BALTIMORE — The voice mail greeting at Benjamin Carson’s Johns Hopkins Hospital office, where he is the director of pediatric neurosurgery, stretches for almost eight minutes.
There are instructions for patients calling with medical emergencies. There’s information for fans who want to get one of his books autographed or book Carson as a motivational speaker. The most recent addition followed his National Prayer Breakfast appearance last month: “There has been an overwhelming response to Doctor Carson’s speech,” it warns. “If you are calling with remarks . . . please do not leave a message on this voice mail since it will impact our ability to get messages from patients.”
Carson’s voice mail greeting, which has been growing in 20-second increments for almost two decades, reflects the many identities that he has added through the years. The list includes world renowned neurosurgeon, author, speaker, inner-city folk hero, role model to evangelical Christians and, most recently, rising conservative political star.
His latest brush with fame followed the prayer breakfast speech in which he criticized the president’s health-care overhaul, called for a flat tax and warned that the enforcers of political correctness had put a dangerous “muzzle” on debate in the country. To the delight of conservatives, Carson delivered the address with a stone-faced President Obama sitting a few yards away.
Within days of his remarks, Carson was being touted as a possible presidential candidate by the Wall Street Journal. He got one of the most enthusiastic receptions at the recently held Conservative Political Action Conference, where he stoked speculation that he may, just may, be willing to run for president.
After a several-day onslaught from fans and the media, many wanting to know his potential political plans, Carson has eased away from suggestions he may have his eyes on the White House. The 61-year-old doctor now says the likelihood of a presidential run is “incredibly small.” What he really wants is a second career in television when he retires from Johns Hopkins later this year.
“Maybe if you write about it in your article, somebody will say, ‘Let’s do it,’ ” he said in an interview.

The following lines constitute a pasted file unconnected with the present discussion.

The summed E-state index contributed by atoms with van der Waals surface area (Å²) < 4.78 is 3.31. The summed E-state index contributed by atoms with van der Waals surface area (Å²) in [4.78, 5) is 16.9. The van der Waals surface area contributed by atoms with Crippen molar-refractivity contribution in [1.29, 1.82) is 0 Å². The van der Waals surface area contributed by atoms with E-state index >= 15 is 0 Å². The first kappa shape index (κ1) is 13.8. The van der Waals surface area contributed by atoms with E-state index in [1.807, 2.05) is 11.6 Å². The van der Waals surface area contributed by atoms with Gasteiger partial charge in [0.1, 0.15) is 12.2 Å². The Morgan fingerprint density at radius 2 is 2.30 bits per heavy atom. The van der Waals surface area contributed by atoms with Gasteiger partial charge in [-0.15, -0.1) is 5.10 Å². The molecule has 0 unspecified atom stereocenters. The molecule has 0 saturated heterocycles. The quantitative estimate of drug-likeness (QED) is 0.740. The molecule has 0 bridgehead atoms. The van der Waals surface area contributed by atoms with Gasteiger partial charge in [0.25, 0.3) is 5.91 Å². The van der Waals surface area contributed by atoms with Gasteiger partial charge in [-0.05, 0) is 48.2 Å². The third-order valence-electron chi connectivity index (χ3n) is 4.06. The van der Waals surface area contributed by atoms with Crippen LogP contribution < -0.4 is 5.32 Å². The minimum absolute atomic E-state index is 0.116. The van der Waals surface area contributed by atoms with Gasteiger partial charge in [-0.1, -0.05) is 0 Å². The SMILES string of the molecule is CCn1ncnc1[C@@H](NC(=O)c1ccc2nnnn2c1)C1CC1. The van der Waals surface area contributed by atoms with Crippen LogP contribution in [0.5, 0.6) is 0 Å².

For now, his small office staff is struggling to manage the crush of attention from smitten conservatives and find time for his brain surgery patients between his sit-downs with the national media.
“Here you go Mister Hollywood,” joked Carol James, Carson’s physician assistant for the last 31 years.
She dropped off the latest unsolicited offering. It was a box of buttons bearing the letters “P.C.,” crossed out with a red slash, and a note from a supporter in Gulf Breeze, Fla.
“When you spoke on national television,” the fan wrote, “I knew I must send you these buttons.”
‘Treading new ground’
Carson relays his personal story these days with the practiced confidence of someone who has been telling and retelling it for decades. Each of his anecdotes has been honed to make a specific point aboutthe importance of religious faith, self-reliance and education.
“I was a horrible student. Most of my classmates thought I was the stupidest person in the world,” he says regularly of his early elementary school years. “They called me dummy.”
In the fifth grade, Carson’s illiterate mother pressed him to read at least two books a week and submit book reports that she pretended to grade. Within a year, he was among the top students in his class and a series of remarkable accomplishments followed. Carson vaulted from his inner-city Detroit high school to Yale, earned a medical degree at the University of Michigan and became the nation’s youngest chief of pediatric neurosurgery at Johns Hopkins Hospital.
“When I decided to become a neurosurgeon, there had only been eight black neurosurgeons in the history of the world,” he said. “Really from the very get-go, I was sort of treading new ground.”
At Hopkins, Carson pioneered a lifesaving surgical procedure for children with epilepsy and in 1987 vaulted to national recognition when he led a surgical team that successfully separated twins conjoined at the head.
A few months later he signed a contract with a small Seventh-day Adventist press to publish his autobiography. Before the book was finished, Carson and his co-writer had concluded that his life story was worthy of much wider distribution and changed publishers.
“Some people who were very well versed in literature said: ‘This book is amazing. This is going to be a classic,’ ” Carson recalled. “I was a little skeptical, but they were right.”
The book, titled “Gifted Hands,” was published in 1990 by Zondervan, the country’s largest Christian press, and was an immediate hit with inner-city teachers who saw the black physician as a role model for their students.
Demand for Carson as a speaker soared. “I lost four secretaries in one year because people were calling and putting so much pressure on them,” Carson recalled.
Carson and his wife started a nationwide scholarship program to reward academic achievement — and he was name-checked on the HBO television drama “The Wire.”
Some of Carson’s fellow doctors have criticized his relatively low output of scholarly articles in medical journals. But in the Christian publishing world, Carson has been prolific, writing four books since 2000. “Gifted Hands” has sold almost 2 million copies and has become a standard part of many evangelical home-school curricula.
“It just sells and sells and sells,” says Stan Gundry, a senior vice president at Zondervan, a Christian media company and unit of Harper Collins.
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